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Our year at the movies

Each year we issue our Top 10 lists, confident in the belief that readers enjoy them as much as we do. The truth is, if you regularly attend to this section, you already know much of what we’ve loved and loathed, and why — and, in fair exchange, some of you have even conveyed to us exactly where it is we can stick our well-considered opinions. There is another reason to numerate our likes and dislikes, though, and not only because one of us got the chance to review a certain movie and now another of us wants to weigh in on it too. Looking over the year allows us to revisit not only individual titles in the full depth of their meaning — Did I really see a movie in which a man had a chicken flapping in his butt? Did Robert Downey Jr. really lick Mike Tyson? With his tongue? — it gives us the distance to survey the overall landscape and not just its stopovers.

Among the many stories that make up a larger film story are the micro-distributors that have come to the rescue in the wake of October Films and Miramax Films. This is noteworthy on several counts, including the fact that USA Films, which absorbed October, has yet to define a convincing identity, and that Miramax, while continuing to exist in name and profit margin, is no longer the same company that released Paris Is Burning or even sex, lies and videotape. The upshot is that while hundreds of independent films are still being produced in this country, there no longer remain any large companies that, if only by virtue of their releases, are helping to define, and create, independent film. Companies like October and the old Miramax didn’t just put films in theaters; they supported an anti-aesthetic that garnered some of its force and excitement from what it was not: not mainstream, not Hollywood, not necessarily or exclusively or simply bottom line.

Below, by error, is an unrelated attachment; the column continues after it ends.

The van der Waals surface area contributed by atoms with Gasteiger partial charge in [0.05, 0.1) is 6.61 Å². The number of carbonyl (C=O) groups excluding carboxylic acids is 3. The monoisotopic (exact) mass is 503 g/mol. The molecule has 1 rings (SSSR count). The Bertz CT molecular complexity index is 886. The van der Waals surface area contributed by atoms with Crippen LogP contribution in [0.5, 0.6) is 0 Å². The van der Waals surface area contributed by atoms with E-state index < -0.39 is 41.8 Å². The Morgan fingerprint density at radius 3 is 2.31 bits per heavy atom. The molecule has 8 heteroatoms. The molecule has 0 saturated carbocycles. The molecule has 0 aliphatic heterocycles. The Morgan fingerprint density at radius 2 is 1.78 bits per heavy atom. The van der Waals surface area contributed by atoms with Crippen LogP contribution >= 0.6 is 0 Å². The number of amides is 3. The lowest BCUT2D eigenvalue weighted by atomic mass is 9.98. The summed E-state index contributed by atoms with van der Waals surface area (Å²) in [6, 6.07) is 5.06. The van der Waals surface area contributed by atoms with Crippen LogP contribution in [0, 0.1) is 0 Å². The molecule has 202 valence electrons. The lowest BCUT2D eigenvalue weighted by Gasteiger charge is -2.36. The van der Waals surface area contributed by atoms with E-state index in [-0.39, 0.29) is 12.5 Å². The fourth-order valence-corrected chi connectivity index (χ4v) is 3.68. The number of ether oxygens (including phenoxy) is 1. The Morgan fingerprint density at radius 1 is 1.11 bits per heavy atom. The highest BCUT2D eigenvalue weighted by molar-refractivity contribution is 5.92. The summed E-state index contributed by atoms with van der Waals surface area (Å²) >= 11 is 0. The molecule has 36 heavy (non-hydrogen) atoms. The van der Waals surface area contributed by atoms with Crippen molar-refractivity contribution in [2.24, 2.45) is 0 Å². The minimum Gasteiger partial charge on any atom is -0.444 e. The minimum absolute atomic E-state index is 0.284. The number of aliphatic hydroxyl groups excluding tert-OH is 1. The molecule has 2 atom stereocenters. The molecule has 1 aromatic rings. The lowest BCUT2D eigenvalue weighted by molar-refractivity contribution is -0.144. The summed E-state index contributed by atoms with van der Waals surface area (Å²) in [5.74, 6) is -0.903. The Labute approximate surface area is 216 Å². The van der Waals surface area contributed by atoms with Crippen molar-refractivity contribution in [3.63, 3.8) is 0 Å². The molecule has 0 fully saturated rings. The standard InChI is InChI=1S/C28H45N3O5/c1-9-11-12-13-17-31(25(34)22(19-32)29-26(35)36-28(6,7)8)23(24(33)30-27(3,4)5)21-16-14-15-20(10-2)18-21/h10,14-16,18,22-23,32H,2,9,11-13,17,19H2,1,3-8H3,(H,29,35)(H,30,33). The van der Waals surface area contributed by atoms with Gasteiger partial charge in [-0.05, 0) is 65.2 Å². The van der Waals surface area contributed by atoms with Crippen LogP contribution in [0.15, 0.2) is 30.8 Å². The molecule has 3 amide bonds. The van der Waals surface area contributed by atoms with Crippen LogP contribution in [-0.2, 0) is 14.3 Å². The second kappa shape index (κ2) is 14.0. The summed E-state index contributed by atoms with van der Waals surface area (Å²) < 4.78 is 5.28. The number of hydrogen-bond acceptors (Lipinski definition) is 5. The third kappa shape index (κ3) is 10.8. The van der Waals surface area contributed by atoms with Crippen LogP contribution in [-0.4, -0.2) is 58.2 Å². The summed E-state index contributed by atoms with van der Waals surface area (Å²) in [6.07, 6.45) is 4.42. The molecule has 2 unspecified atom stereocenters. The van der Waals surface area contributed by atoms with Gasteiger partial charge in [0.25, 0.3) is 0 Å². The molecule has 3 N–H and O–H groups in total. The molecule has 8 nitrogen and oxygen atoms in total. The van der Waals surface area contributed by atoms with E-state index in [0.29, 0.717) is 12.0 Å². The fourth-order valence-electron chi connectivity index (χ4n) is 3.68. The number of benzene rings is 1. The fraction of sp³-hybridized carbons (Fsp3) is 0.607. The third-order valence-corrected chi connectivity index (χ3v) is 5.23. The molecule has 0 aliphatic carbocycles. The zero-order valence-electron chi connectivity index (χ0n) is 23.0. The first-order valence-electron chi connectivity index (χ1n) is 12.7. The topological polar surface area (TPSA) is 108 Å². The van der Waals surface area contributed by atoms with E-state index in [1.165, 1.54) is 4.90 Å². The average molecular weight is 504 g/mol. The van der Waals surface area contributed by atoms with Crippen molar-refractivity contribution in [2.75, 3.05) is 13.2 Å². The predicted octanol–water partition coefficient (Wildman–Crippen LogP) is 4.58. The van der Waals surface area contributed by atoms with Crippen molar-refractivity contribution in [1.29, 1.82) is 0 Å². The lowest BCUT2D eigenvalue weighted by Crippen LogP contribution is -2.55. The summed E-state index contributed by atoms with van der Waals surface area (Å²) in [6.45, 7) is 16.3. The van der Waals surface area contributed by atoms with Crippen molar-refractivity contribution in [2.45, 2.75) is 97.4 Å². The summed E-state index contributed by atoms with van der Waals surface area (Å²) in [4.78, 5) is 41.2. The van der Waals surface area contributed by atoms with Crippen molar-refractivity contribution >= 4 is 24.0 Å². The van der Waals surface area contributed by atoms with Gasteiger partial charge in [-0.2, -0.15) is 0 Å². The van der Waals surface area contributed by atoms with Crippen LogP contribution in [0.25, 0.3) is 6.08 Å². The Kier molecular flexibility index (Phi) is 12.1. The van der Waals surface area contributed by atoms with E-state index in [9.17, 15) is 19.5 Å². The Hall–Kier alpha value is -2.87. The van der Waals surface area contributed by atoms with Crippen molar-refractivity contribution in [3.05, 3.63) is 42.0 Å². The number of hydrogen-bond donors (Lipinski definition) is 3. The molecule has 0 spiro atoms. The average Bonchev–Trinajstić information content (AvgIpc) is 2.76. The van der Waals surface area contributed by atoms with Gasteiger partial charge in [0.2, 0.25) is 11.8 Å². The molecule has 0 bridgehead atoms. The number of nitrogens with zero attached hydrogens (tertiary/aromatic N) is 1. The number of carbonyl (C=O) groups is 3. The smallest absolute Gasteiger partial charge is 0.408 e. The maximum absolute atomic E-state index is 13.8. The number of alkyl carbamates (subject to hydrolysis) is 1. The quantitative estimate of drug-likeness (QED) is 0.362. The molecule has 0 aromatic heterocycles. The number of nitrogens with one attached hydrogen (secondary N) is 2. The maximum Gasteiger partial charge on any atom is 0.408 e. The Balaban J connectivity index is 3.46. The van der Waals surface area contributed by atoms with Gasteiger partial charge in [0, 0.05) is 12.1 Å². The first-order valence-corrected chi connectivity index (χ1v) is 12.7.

All companies want to make money, and Miramax was never a nonprofit (by the outraged disappointment the company inspired, it seems that people sometimes thought otherwise), but when the stakes were smaller, the films often seemed better. Certainly they didn’t look like cheaper variations on slick studio product; nor did as many aspire to what critics once sneeringly called “middlebrow.” Now that nearly all the studios have absorbed the independents or formed their own “classics” divisions, the juice has been sucked out of the indie-film movement. The thrill is gone, even if on occasion a shiver of resistance inspires hope — it’s not for nothing that Steven Soderbergh, who brings his independence to each scene he shoots, has emerged as one of the great hopes of American film. But one man isn’t enough, which is why the micro-distributors have become increasingly valuable.

Photo by Bob Marshak

This year, some of our favorite films were released by companies that are so small we don’t even know in which city they’re located, or how they stay in business. Although its pockets are too deep for it to qualify as a micro-distributor, special mention must be made of the Shooting Gallery, which, in conjunction with the Loews Theater chain, provided an exciting new paradigm for art-house distribution. These are the guys who turned Croupier into an authentic sleeper and afforded at least some lucky audiences the pleasure of a few favorite festival titles, such as Human Resources. Other companies that saved the year from turning into a cinematic sinkhole were Winstar, which brought us Leos Carax’s Pola X and Edward Yang’s Yi Yi (A One and a Two), the first of that director’s films to secure U.S. distribution, perennial champion New Yorker Films (Beau Travail), local favorite Strand Releasing (Suzhou River) and relative newcomer Cowboy Booking International (George Washington). They keep the faith. —Manohla Dargis

Ella Taylor’s Best of the Year. The only truly independent American movie I can place on a best-of-the-year list without flinching is David Gordon Green’s George Washington, made by a young first-time director who has translated his worship of Terrence Malick into an achingly beautiful, casually interracial mood piece about a bunch of kids noodling poetically through ordinary days and extraordinary tragedy in a North Carolina hick town.

If that makes 2000 sound like a dispiritingly slack year for American-made independents, it has been — and it hasn’t. This year we’ve seen a modest flouting of the conventional wisdom that studio penetration into independent production and distribution has nudged indie filmmaking toward the soft center. Three of the most interesting independent movies of 2000 were made within the studio system, two of them by the same director. If Steven Soderbergh ends the year cleaning up trophies for both Erin Brockovich and Traffic, he’ll richly deserve this almost unprecedented honor for two social-issue dramas that are also triumphs of cheeky formal invention — and a fun night out at the multiplex. Not to mention that Soderbergh made an actress out of Julia Roberts in one, and a heartthrob out of Benicio Del Toro in the other. Erin Brockovich also cleaned up at the box office, and with luck Traffic may, too.

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